What to Do to Protect Yourself Via Technology in a Divorce
Do not give in to the temptation of checking to see if an ex-partner is now using the internet. Resist the urge to check your computer to see if an ex-lover is now using the Internet.
The process of finding a spouse and announcing your relationship to the rest of the world can both be facilitated by the use of digital tools. So can be the divorce, though. From the ability to get divorced online to having an instant opportunity to stalk your ex. A family psychologist from OnlineDivorcer offered some guidance on how to cope with the digital aftermath of breaking up with a partner and getting divorced.
1. Don’t pick up the phone
Do your best to fight the temptation to check whether a former spouse is currently using the Internet. Facebook and Instagram make it effortless to monitor the lives of another person without attracting an excessive amount of focus to yourself in the process. Nevertheless, there is this.
This kind of stalking never has any positive results, but unfortunately, it is all too common in the world of the internet. Whether the relationship was sexual or platonic, it will only make you experience more anguish, more regret, and more yearning for the person you once were with. Any further involvement with the ex’s internet presence only helps to further muddy the waters and make things more complicated. You shouldn’t put yourself through any more anguish than is absolutely necessary.
2. Don’t let him (or her) in
When you’re in a committed marriage, every source of communication could look like the best option. Whether you use Facebook, Snapchat, WhatsApp, or Google, it has never been simpler to keep in touch with the person you share a significant other relationship with. But following a split, what steps should one do next? What about the passwords that you and a buddy used to exchange or the ones that you and your friend both kept in the bookmarks of your browsers? How straightforward would it be to gain access to your online accounts?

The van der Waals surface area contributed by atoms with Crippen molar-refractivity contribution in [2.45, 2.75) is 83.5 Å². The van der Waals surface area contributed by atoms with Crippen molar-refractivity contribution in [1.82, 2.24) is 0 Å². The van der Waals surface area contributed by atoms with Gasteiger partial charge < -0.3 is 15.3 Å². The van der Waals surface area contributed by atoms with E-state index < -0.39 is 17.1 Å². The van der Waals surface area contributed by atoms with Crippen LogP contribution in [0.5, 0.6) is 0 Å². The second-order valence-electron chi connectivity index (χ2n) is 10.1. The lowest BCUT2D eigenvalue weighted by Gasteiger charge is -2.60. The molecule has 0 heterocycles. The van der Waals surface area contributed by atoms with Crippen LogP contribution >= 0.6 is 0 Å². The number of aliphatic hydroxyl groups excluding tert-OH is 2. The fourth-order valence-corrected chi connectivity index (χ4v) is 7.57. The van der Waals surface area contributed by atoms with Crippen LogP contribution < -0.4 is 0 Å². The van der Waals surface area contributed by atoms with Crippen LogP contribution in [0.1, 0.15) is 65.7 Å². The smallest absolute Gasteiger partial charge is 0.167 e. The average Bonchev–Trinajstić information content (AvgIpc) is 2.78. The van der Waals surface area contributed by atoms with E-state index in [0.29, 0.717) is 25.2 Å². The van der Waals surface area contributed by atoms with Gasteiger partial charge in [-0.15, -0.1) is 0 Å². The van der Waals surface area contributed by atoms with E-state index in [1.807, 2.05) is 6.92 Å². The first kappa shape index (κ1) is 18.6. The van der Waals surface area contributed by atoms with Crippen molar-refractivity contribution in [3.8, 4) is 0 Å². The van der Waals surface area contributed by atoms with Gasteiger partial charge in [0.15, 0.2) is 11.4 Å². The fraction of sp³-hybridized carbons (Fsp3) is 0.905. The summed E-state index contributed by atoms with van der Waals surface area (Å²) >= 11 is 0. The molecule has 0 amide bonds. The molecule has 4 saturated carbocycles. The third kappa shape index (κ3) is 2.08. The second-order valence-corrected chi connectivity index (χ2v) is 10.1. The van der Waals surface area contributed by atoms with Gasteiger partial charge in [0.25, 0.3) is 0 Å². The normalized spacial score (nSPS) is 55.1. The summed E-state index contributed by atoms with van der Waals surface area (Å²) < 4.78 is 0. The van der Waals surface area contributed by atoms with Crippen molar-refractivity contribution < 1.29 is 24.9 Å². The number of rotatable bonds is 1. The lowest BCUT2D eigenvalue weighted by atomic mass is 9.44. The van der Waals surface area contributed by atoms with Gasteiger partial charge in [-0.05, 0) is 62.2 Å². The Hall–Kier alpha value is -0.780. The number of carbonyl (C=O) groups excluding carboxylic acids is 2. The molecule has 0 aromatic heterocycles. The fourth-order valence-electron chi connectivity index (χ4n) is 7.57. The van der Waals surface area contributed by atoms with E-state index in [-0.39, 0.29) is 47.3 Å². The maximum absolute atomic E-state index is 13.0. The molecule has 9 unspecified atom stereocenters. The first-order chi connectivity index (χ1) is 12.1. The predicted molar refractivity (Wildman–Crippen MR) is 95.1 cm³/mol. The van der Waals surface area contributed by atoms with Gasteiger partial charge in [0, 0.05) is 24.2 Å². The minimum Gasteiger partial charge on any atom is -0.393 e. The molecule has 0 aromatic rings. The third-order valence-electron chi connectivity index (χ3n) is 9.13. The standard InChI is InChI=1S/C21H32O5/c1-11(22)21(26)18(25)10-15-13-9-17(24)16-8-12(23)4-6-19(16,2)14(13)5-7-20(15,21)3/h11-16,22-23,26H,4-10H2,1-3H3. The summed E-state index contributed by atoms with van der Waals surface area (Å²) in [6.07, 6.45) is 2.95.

After you have signed all the legal divorce documents, you should exercise caution before granting too much access. There is a function that allows users of social media websites such as Facebook to log out of their sessions on specific devices. Google offers a universal logout option so that you can be certain that your Google account is not connected to any of the devices you have used in the past. You should probably think about changing your passwords or increasing the level of protection on your account. In addition, you have the option to turn off location alerts whenever you like.
3. Don’t be his (or her) friend
This is a really difficult problem to solve. Do I need to stop following my ex on all of the different social media platforms? It’s possible that cutting oneself off from someone you met online will make you feel cruel. Nevertheless, doing so is essential if you want to get over the breakup and learn to live your life in a way that is independent of the ex in both your online and offline environments.
If you would rather not cut these ties, you have a few options available to you that you can choose from. One possible approach is to compile a separate buddy list on Facebook specifically for the former. It will be as if nothing has happened; you and your friends will continue to communicate through the platform, but they won’t be able to view your posts unless you make them public or tag them in them. Even if you shouldn’t do it, it is possible for you to view their files.
4. If you are “surrounded” by them, you can’t forget about them